As well as Bounty’s log and WB’s journal, there are other primary sources which defence counsel would adduce in evidence to assist the maligned skipper. And that from a mutineer; boatswain’s mate Morrison. It was recovered and agrees with Bligh in every particular. Morrison’s journal was re-written with inventions, publication being halted by Sir Joseph Banks, who many years later recommended WB for appointment as Governor of NSW. More of that later, but Joe Banks was no fool. It was re-written to suit the trial of the mutineers, but by the time of their trial WB was back at sea and unable to challenge the more inventive allegations made against him. There is no recording there of excessive floggings, cruelty or unjust punishment by WB. Nor is there in the journal of mutineer Peter Heywood. Nor in the notes within John Adams’ bible later recovered from Pitcairn.
Surgeon Duggan, he who drank himself to death, kept notes of the patients treated for VD (now of course STD’s) and those treated included Christian and Heywood. Not Bligh. He might not have attended Dale Carnegie’s Management Development Program, was not a graduate of Harvard Business School. He had a temper, and a choice of language to make the Devil blush, but he remained celibate. That might be thought unusual in a sailor in the late 18th century – or even today.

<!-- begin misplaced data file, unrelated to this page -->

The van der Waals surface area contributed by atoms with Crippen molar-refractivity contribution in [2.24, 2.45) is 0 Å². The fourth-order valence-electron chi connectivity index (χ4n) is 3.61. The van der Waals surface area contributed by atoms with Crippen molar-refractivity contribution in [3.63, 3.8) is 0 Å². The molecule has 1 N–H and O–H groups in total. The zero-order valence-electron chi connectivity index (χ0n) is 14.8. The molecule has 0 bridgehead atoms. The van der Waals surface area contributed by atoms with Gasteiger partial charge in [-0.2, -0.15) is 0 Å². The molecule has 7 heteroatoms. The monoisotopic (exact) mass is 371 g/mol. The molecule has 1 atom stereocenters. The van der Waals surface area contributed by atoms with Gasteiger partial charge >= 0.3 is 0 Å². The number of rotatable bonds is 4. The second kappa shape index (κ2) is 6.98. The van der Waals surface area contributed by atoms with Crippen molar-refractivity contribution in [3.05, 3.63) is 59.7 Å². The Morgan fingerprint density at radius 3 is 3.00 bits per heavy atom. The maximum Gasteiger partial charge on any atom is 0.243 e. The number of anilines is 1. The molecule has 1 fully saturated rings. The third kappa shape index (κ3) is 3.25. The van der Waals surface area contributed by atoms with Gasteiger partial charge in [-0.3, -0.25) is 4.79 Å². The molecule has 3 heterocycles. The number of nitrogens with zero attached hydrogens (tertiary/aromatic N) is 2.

The films all deal with the coconut episode. Someone in Christian’s watch stole WB’s nuts. View that in context of life in the Navy. This was not trivia; this was theft and that was a big ‘no-no’. The men of the RN punished their own for that. It was a criminal offence. What did Bligh do? He described Christian as a ‘damned hound’ and the men of his watch ‘scoundrels’. He flogged none. Hardly the stuff of mutiny. To make amends, Bligh invited Christian to dine with him that evening. He was snubbed and Christian – his friend and next in command – got drunk. The mutiny involved less than 50% of the crew. The others remained loyal. Is this indicative of a monster? Is this evidence of a captain despised by his entire crew? Or is it evidence of a disaffected crew, who were unprofessional, sometimes lazy, incompetent, disobedient, and wanted only to return to the joys of the 18-30 Club Pacifica lifestyle they had so recently enjoyed?